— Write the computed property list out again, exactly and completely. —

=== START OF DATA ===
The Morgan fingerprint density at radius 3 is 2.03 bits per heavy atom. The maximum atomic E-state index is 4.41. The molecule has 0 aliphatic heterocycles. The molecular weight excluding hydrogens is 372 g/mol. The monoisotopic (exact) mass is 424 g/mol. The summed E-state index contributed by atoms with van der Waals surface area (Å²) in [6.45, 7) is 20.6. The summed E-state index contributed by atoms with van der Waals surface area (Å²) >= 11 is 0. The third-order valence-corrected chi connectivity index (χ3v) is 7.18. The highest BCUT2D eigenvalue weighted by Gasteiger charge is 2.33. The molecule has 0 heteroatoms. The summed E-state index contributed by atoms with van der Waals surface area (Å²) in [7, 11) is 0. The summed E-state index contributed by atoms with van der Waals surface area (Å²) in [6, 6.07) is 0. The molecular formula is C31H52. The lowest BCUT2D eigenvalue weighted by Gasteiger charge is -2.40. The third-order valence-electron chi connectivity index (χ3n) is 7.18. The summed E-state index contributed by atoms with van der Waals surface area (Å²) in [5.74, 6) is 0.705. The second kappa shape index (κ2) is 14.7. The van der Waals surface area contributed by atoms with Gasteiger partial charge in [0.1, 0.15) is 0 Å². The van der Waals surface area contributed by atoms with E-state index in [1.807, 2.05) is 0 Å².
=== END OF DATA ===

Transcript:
The Morgan fingerprint density at radius 3 is 2.03 bits per heavy atom. The maximum atomic E-state index is 4.41. The molecule has 0 aliphatic heterocycles. The molecular weight excluding hydrogens is 372 g/mol. The monoisotopic (exact) mass is 424 g/mol. The summed E-state index contributed by atoms with van der Waals surface area (Å²) in [6.45, 7) is 20.6. The summed E-state index contributed by atoms with van der Waals surface area (Å²) >= 11 is 0. The third-order valence-corrected chi connectivity index (χ3v) is 7.18. The highest BCUT2D eigenvalue weighted by Gasteiger charge is 2.33. The molecule has 0 heteroatoms. The summed E-state index contributed by atoms with van der Waals surface area (Å²) in [7, 11) is 0. The summed E-state index contributed by atoms with van der Waals surface area (Å²) in [6, 6.07) is 0. The molecular formula is C31H52. The lowest BCUT2D eigenvalue weighted by Gasteiger charge is -2.40. The third-order valence-electron chi connectivity index (χ3n) is 7.18. The summed E-state index contributed by atoms with van der Waals surface area (Å²) in [5.74, 6) is 0.705. The second kappa shape index (κ2) is 14.7. The van der Waals surface area contributed by atoms with Gasteiger partial charge in [0.1, 0.15) is 0 Å². The van der Waals surface area contributed by atoms with E-state index in [1.807, 2.05) is 0 Å².